The federal government has for years employed a bizarre circular logic when it comes to marijuana. Officially deemed to have a high potential for abuse and no currently accepted medical application, marijuana is listed by the Drug Enforcement Administration as a Schedule 1 drug under the Controlled Substances Act — on a par with heroin and LSD. Yet that very listing has severely limited the research that could settle the question of whether marijuana does indeed have therapeutic value, as attested to by countless sufferers of glaucoma, cancer patients left nauseated from chemotherapy and a raft of other ailing people and their physicians who report anecdotally that marijuana eases suffering.
On Thursday, the DEA again rejected requests that it relist marijuana as a Schedule II drug (or lower), a major disappointment for those seeking looser controls. As long as marijuana remains a Schedule 1 drug, researchers face stiff bureaucratic controls that limit legal access, even for study purposes. But the DEA also announced Thursday that it would expand the number of facilities authorized to grow cannabis for distribution to government-approved researchers, potentially setting the stage for definitive assessments of marijuana’s dangers and benefits.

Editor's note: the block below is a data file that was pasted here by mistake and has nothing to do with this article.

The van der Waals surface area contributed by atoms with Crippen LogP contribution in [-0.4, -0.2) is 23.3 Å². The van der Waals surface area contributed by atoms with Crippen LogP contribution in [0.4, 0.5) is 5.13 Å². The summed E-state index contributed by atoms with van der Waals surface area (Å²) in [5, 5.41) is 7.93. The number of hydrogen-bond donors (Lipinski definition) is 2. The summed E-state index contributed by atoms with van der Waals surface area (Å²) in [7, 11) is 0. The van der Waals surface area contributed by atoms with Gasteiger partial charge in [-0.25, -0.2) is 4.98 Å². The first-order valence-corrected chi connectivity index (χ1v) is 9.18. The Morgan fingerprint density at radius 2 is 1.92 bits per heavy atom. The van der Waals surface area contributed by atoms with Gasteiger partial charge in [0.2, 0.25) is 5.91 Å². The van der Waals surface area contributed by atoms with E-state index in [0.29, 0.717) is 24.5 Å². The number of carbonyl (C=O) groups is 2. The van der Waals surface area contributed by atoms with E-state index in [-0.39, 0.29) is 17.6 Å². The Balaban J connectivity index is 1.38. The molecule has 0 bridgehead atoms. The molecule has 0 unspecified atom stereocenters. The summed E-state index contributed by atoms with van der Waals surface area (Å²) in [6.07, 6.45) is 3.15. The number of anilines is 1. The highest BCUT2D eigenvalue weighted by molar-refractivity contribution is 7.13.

Though the latter move is heartening, it is too little and too long in coming. Last year, just eight researchers received samples from the country’s sole government-approved cannabis farm at the University of Mississippi. Increasing the supply and variety of research-ready marijuana could allow for more studies and broaden their scope. But the government should also commit to easing the approval process for scientists seeking to do more of the research it says it needs to properly evaluate marijuana.
As it is, the federal government lags far behind the American people and many state governments when it comes to evolving attitudes about marijuana regulation. A Gallup poll last year found 58% of respondents support some level of legalization, a number that has been growing steadily for nearly half a century. Support was higher among younger survey-takers than among seniors, suggesting that the political winds behind legalization will increase. Meanwhile, half of the states now allow medical marijuana despite the federal ban, and after November, as many as 10 states could allow some level of recreational use. That sets up a legal conflict between state and federal laws, which means that people growing and selling with the blessing of their state could face federal prosecution under a less marijuana-friendly administration than that of President Obama, whose Justice Department has mostly declined to go after states with looser laws.
This is a different kind of reefer madness. The DEA could have reclassified marijuana so that it could be treated like a prescription drug, freeing doctors to order it — subject to FDA oversight — for patients for whom they believe it provides benefits. Instead, the DEA opted to keep its policies mired in the 1970s, which will only exacerbate the growing divide between the states and feds.